Motivation for studying medicine: assessing the similarities between UK and Ghanaian medical students
AbstractCountries around the world experience challenges in ensuring equal distribution of health workers. For countries faced with this problem, there are many benefits to international co-operation. Before this can occur, however, there needs to be an understanding of the homogeneity of medical students between countries. This paper assesses the similarities in motivation to study medicine between medical students from the United Kingdom (UK) and Ghana. A survey previously performed on fourth-year Ghanaian students was reproduced with medical students in the UK. Students were asked to record their motivation for studying medicine, opinions on future career [general practice (GP) for UK students and a rural position for Ghanaian students] and basic demographics. The results were compared between the two cohorts using Fisher’s exact test. Of medical students, 302 from Ghana and 78 from UK completed the survey. Of students, 63.5 and 75.0% were classified as intrinsically motivated in Ghana and the UK, respectively. Apart from parental education status, student demographics were broadly similar. Within the UK cohort, 30.1% of students considered it likely that they would work in GP in their future careers. Medical students are similarly motivated between the two countries. This suggests that greater co-operation may be possible when tackling difficulties in human resources for health. This is especially relevant for the UK, as the level of students predicting a career in GP in this study remains well below the national target.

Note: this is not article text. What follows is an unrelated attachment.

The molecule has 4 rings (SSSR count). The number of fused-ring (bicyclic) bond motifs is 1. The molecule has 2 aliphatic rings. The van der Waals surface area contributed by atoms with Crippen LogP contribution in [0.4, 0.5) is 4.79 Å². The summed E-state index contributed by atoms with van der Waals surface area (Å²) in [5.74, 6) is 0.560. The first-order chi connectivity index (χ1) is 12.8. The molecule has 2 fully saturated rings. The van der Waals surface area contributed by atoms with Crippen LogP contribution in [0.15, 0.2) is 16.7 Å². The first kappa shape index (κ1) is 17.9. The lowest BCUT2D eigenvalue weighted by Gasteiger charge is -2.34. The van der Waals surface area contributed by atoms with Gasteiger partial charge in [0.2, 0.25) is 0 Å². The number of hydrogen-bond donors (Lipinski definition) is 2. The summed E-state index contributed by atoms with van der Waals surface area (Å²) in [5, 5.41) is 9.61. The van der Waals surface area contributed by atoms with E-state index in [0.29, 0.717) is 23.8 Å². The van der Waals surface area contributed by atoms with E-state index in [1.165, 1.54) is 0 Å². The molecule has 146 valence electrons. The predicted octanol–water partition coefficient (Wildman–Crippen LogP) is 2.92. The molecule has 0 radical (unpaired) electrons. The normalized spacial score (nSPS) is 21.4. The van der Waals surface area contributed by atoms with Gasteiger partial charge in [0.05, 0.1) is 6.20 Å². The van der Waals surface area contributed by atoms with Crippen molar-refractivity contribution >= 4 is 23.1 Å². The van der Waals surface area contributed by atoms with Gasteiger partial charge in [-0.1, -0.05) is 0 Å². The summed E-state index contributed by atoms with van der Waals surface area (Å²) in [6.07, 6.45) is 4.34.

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Copyright (c) 2016 Benjamin Clayton
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